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SuperSalone 2021: Home Decor Trends for 2022

Our roving eye at SuperSalone 2021 spotted these home decor trends for 2022 which can help you curate your beloved space.

Jan 27, 2022 | By Joe Lim

What can we take cues from the world’s largest furniture fair — Salone del Mobile? Despite the ongoing pandemic, the 2020 edition of the 59th edition of the fair called SuperSalone showed no signs of creativity waning. Home decor trends abound but only a few trends caught our eye. Here’s a peek into what’s going to be stylish and modish in 2022.

SuperSalone 2021

The SuperSalone 2021 Milan Furniture fair ran from 5 to 10 September 2021

Bringing Back The Past

It’s a return to the past! Iconic furniture and lighting pieces that were no longer in production are now given a new lease of life through reissues and revivals. The stalwarts in furniture design such as Cassina brought to life the out-of-production Soriana sofa system designed by Afra and Tobia Scarpa in 1969.

B&B Italia Soriana Sofa

Cassina ‘Soriana’ Sofa. Image: Cassina.

This coveted sofa won the prestigious Compasso d’Oro prize in the same year. It remains one of the most iconic sofa designs in that era and looks relevant even for today’s interior styles. In fact, the Soriana offers new eco-friendly materials made to exact details and honours our current earth-friendly practices.

Continuing at Cassina, the Edison table from the mid-1980s by Vico Magistretti has been revived. The Edison table’s cross-shaped joint legs connecting the counter-curvatures of the underlying structure is the highlight of this product. Over at B&B Italia, the storied history of this well-known furniture brand presented the revival of the Camaleonda designed by architect Mario Bellini in 1970. Remaining faithful to the original, this sumptuous sofa offers 90x90cm seat modules, punctuated by the characteristic dimple effect of capitonné design. Held by hooks, cables and rings, the Camaleonda is a rigorous structure yet comfy and plush. At Arper, architect Lina Bo Bardi’s Bowl Chair is refreshed with luxe Rubelli fabrics and only 500 pieces are produced globally. For Flos lighting, the brand celebrates the 265 tilting wall lamp – conceived in 1973 by architect Paolo Rizzatto — where its 2021 edition is rebirthed as 265 Chromatica. Flaunting cheery hues such as red, blue, and yellow, this iconic lamp gets even more alluring.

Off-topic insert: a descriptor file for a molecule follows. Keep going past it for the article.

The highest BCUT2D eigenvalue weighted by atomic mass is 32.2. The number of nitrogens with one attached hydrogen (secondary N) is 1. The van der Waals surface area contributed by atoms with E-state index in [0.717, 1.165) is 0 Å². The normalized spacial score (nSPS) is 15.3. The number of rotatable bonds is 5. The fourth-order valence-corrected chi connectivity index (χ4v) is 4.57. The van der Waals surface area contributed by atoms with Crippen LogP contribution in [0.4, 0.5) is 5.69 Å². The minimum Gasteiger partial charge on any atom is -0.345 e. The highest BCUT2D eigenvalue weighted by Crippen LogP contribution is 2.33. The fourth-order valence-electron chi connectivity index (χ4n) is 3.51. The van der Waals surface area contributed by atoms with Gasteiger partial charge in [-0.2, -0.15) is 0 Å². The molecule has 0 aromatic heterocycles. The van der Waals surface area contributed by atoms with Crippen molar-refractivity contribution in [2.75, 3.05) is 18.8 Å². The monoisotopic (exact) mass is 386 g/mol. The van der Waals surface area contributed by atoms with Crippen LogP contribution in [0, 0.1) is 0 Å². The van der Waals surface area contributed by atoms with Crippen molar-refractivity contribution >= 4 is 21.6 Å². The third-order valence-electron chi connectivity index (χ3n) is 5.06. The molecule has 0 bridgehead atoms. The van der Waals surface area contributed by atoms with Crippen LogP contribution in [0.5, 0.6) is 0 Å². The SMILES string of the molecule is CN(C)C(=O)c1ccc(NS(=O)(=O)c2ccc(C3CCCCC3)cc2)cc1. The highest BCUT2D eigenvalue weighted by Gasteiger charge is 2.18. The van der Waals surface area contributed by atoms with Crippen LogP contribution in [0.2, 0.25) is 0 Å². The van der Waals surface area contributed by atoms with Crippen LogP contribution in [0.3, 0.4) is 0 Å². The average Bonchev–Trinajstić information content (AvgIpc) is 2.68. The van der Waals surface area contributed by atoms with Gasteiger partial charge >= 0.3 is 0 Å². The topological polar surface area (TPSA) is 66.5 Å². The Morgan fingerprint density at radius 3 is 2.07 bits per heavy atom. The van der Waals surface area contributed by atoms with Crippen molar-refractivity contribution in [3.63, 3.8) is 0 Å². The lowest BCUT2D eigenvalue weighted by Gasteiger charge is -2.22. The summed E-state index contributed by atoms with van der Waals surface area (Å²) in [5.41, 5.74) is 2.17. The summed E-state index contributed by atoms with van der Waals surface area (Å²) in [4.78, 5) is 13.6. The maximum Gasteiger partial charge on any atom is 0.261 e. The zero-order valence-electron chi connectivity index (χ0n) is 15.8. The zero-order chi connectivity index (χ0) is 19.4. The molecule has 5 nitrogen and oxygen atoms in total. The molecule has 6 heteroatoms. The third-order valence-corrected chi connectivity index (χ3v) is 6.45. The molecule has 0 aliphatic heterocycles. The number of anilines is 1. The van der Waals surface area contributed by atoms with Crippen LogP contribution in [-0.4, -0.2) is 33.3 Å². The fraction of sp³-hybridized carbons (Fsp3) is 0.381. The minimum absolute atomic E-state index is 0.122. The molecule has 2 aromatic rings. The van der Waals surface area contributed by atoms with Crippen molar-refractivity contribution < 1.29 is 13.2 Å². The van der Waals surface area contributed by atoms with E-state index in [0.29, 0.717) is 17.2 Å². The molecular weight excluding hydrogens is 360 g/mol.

There were two surprises at Nemo Lighting: two lights get a limited production of 100 pieces: the Parliament floor lamp by preeminent architect Le Corbusier is offered in a new duo-coloured shade. Meanwhile, the Potence Pivotante tilting wall lamp designed by Charlotte Perriand gets a flourish with a new lick of blue.

Sculptural Beauties

Furniture design can go a little bit dramatic and theatrical. Think of eye-catching forms and aesthetics, arresting lines and folds, all coming together to create a sculptural and functional object that would make heads turn. Spanish designer Jaime Hayon’s T-Bone armchair for Ceccotti is tapping on the brand’s artisanal skills in smoothening wooden elements to create this masterpiece.

Ceccotti 'T-Bone' armchair

Ceccotti ‘T-Bone’ armchair. Image: Ceccotti.

French designer Jean-Marie Massaud’s Aston Club armchair for Arper is all about faceted upholstery work to create a high-back armchair, or aptly called, the Bergère — an ode to a classic European lounge chair design. The armchair can be reclined to four pre-programmed positions via a trigger mechanism.